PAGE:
University officials announced in a schoolwide email on Monday that construction will begin this week on the two blocks of St. Paul Street between 31st and 33rd Street. They expect that the construction, referred to as the Charles Village Streetscape project, will be completed by December 2019.
The project will include renovations such as improved lighting and pavements, new benches and a median to separate traffic into two lanes.
Johns Hopkins Facilities & Real Estate (JHFRE) announced the project the week of construction. According to Vice President for Facilities & Real Estate Robert McLean, this was meant to inform the Hopkins and Charles Village communities of the upcoming impact to pedestrian and traffic flow.
He explained in an email to The News-Letter that for the past five years, the University has been working extensively with the Charles Village Civic Association (CVCA), the Charles Village Business Association (CVBA) and the North Charles Village Planned Unit Development Design Review Committee.
McLean added that administrators met with local residents and retailers to collaborate on a plan for the Streetscape project and reduce the impact that construction would have on local businesses.
“This project is part of a long-term effort by the University and community, city and private partners to improve the safety, security and amenities in Charles Village for students, community residents and local retailers,” he wrote.
CVCA representative John Spurrier appreciated that the series of streetscape improvement meetings between CVCA, local residents and University officials produced concrete results.
“While the construction and parking restrictions create a minor inconvenience, it is good to see ef forts that began with the establishment of the North Charles Village Planned Unit Development over two decades ago coming to fruition,” Spurrier wrote in an email to The News-Letter.
Project planners stated that they aim to make the neighborhood from 31st to 33rd St. Paul Street more accessible to pedestrians.
The JHFRE website adds that the construction will also create a gateway from Charles Street to St. Paul Street to better connect the Homewood Campus to the businesses on St. Paul.
“We look forward to a more pedestrian friendly and beautified retail district,” McLean wrote. “The University, through institutional sources, is contributing significantly to this project in collaboration with its real estate development partner in Nine East 33rd.”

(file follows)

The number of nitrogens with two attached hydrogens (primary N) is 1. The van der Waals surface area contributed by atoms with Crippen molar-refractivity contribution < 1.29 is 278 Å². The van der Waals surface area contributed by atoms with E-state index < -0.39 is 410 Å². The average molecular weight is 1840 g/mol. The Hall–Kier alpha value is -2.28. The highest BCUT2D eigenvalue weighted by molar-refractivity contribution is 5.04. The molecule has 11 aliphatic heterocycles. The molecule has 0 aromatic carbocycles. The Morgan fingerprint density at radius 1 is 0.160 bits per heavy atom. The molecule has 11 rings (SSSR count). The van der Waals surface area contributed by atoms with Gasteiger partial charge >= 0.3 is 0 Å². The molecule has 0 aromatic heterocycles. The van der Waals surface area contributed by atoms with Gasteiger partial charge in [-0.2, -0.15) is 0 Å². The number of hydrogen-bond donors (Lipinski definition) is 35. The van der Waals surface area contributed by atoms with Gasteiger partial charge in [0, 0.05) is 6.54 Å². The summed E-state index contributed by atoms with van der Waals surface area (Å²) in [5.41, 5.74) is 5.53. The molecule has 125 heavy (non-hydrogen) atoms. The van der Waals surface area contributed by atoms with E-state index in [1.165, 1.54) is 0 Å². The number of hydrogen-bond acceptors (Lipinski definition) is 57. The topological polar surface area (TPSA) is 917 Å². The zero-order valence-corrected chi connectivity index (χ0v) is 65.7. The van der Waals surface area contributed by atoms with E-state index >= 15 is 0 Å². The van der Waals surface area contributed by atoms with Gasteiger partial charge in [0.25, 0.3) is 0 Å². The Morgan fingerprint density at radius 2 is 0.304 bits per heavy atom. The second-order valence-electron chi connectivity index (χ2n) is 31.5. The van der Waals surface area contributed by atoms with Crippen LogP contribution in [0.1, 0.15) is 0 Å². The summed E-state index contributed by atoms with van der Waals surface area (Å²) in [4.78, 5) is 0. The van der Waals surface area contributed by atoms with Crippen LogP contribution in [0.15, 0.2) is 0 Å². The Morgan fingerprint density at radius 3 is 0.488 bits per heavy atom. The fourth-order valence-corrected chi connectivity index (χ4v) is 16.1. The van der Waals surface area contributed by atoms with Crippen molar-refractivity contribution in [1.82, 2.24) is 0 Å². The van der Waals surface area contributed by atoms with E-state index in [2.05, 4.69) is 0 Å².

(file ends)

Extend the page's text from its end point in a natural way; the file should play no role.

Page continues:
The JHFRE website also states that all sidewalks within the area of construction will be open for pedestrians and all businesses will remain accessible. The construction will, however, impact parking and traffic flow.
McLean expanded on the timeline for the project.
“We anticipate the construction to continue from now through December of this year with final... landscaping to complete spring 2020,” he wrote. “Exterior work can always be impacted by weather and unforeseen existing conditions; our schedule should accommodate most delays, and we’ll be updating the project schedule throughout the year.”
He further described some of the major street improvements and changes that the project will bring to the area.
“We are especially interested in improving the crosswalks, medians, traffic controls, and lighting to enhance pedestrian safety,” he wrote.
Junior Rachel Silverman lives in Nine East 33rd, an apartment on 33rd Street in close proximity to the construction. The apartment building’s management sent residents an email notifying them that heavy machinery used during construction could generate noise at any time between 7 a.m. and 7 p.m. Silverman said that despite the expected noise, she is excited about the new St. Paul Street.
“The project looks like it will create positive changes to St. Paul that I am pleased about. I just hope during the construction, it doesn’t get too loud,” she said.
In two weeks, bus stops will also be temporarily moved for the duration of the construction period. The Charm City Circulator stop currently located in front of CVS on St. Paul Street will move to its previous location on 33rd street.
The MTA stop on St. Paul will move across the street.